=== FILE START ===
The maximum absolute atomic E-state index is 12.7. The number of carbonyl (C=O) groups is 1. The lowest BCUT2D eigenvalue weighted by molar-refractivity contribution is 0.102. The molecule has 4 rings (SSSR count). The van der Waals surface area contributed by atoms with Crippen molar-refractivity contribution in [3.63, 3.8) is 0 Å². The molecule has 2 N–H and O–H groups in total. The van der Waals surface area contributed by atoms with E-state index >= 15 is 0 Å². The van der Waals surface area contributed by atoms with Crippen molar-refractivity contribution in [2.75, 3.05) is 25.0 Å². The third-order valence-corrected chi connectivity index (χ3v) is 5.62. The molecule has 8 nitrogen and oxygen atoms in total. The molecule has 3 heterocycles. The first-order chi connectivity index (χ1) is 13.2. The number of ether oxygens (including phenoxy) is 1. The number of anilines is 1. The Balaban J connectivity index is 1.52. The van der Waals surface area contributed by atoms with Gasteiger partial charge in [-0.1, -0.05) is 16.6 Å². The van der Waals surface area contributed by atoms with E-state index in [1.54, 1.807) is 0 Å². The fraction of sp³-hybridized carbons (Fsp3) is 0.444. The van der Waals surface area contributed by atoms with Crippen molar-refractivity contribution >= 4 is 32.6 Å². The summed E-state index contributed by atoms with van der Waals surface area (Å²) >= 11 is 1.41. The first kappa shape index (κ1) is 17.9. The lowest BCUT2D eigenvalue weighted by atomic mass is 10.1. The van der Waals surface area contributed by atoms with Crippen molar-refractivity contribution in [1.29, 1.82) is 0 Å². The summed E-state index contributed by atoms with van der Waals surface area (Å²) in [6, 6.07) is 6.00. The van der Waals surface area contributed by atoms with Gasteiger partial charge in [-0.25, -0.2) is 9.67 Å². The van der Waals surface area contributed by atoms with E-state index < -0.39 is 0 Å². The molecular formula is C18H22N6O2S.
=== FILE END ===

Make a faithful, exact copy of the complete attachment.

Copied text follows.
The maximum absolute atomic E-state index is 12.7. The number of carbonyl (C=O) groups is 1. The lowest BCUT2D eigenvalue weighted by molar-refractivity contribution is 0.102. The molecule has 4 rings (SSSR count). The van der Waals surface area contributed by atoms with Crippen molar-refractivity contribution in [3.63, 3.8) is 0 Å². The molecule has 2 N–H and O–H groups in total. The van der Waals surface area contributed by atoms with E-state index >= 15 is 0 Å². The van der Waals surface area contributed by atoms with Crippen molar-refractivity contribution in [2.75, 3.05) is 25.0 Å². The third-order valence-corrected chi connectivity index (χ3v) is 5.62. The molecule has 8 nitrogen and oxygen atoms in total. The molecule has 3 heterocycles. The first-order chi connectivity index (χ1) is 13.2. The number of ether oxygens (including phenoxy) is 1. The number of anilines is 1. The Balaban J connectivity index is 1.52. The van der Waals surface area contributed by atoms with Gasteiger partial charge in [-0.1, -0.05) is 16.6 Å². The van der Waals surface area contributed by atoms with E-state index in [1.54, 1.807) is 0 Å². The fraction of sp³-hybridized carbons (Fsp3) is 0.444. The van der Waals surface area contributed by atoms with Crippen molar-refractivity contribution >= 4 is 32.6 Å². The summed E-state index contributed by atoms with van der Waals surface area (Å²) >= 11 is 1.41. The first kappa shape index (κ1) is 17.9. The lowest BCUT2D eigenvalue weighted by atomic mass is 10.1. The van der Waals surface area contributed by atoms with Crippen molar-refractivity contribution in [1.29, 1.82) is 0 Å². The summed E-state index contributed by atoms with van der Waals surface area (Å²) in [6, 6.07) is 6.00. The van der Waals surface area contributed by atoms with Gasteiger partial charge in [-0.25, -0.2) is 9.67 Å². The van der Waals surface area contributed by atoms with E-state index < -0.39 is 0 Å². The molecular formula is C18H22N6O2S.